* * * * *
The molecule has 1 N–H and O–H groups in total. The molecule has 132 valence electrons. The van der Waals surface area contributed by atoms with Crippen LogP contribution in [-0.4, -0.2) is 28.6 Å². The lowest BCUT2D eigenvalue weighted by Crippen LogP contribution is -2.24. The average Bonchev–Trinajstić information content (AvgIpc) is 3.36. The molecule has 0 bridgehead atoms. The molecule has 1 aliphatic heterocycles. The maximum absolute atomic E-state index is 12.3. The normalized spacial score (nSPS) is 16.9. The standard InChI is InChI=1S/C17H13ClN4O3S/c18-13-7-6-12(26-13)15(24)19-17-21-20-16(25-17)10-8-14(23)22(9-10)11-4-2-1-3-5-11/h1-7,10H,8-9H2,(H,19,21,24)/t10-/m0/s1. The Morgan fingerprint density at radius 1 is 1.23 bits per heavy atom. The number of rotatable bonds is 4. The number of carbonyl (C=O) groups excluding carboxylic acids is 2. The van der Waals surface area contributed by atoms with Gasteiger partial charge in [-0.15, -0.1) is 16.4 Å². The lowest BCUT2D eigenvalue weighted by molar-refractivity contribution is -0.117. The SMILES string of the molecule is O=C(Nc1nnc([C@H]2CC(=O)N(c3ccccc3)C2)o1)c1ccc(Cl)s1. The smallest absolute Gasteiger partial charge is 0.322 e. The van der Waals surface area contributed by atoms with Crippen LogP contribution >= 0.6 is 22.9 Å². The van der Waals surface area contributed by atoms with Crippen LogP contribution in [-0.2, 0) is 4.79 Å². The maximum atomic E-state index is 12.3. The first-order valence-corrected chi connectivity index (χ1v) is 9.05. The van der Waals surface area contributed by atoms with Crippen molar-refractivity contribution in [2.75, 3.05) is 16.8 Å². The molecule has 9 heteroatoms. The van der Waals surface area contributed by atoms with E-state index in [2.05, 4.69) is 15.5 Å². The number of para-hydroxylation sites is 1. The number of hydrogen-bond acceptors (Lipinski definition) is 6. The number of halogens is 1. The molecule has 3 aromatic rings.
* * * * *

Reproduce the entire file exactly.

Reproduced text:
The molecule has 1 N–H and O–H groups in total. The molecule has 132 valence electrons. The van der Waals surface area contributed by atoms with Crippen LogP contribution in [-0.4, -0.2) is 28.6 Å². The lowest BCUT2D eigenvalue weighted by Crippen LogP contribution is -2.24. The average Bonchev–Trinajstić information content (AvgIpc) is 3.36. The molecule has 0 bridgehead atoms. The molecule has 1 aliphatic heterocycles. The maximum absolute atomic E-state index is 12.3. The normalized spacial score (nSPS) is 16.9. The standard InChI is InChI=1S/C17H13ClN4O3S/c18-13-7-6-12(26-13)15(24)19-17-21-20-16(25-17)10-8-14(23)22(9-10)11-4-2-1-3-5-11/h1-7,10H,8-9H2,(H,19,21,24)/t10-/m0/s1. The Morgan fingerprint density at radius 1 is 1.23 bits per heavy atom. The number of rotatable bonds is 4. The number of carbonyl (C=O) groups excluding carboxylic acids is 2. The van der Waals surface area contributed by atoms with Gasteiger partial charge in [-0.15, -0.1) is 16.4 Å². The lowest BCUT2D eigenvalue weighted by molar-refractivity contribution is -0.117. The SMILES string of the molecule is O=C(Nc1nnc([C@H]2CC(=O)N(c3ccccc3)C2)o1)c1ccc(Cl)s1. The smallest absolute Gasteiger partial charge is 0.322 e. The van der Waals surface area contributed by atoms with Crippen LogP contribution >= 0.6 is 22.9 Å². The van der Waals surface area contributed by atoms with Crippen LogP contribution in [-0.2, 0) is 4.79 Å². The maximum atomic E-state index is 12.3. The first-order valence-corrected chi connectivity index (χ1v) is 9.05. The van der Waals surface area contributed by atoms with Crippen molar-refractivity contribution in [2.75, 3.05) is 16.8 Å². The molecule has 9 heteroatoms. The van der Waals surface area contributed by atoms with E-state index in [2.05, 4.69) is 15.5 Å². The number of para-hydroxylation sites is 1. The number of hydrogen-bond acceptors (Lipinski definition) is 6. The number of halogens is 1. The molecule has 3 aromatic rings.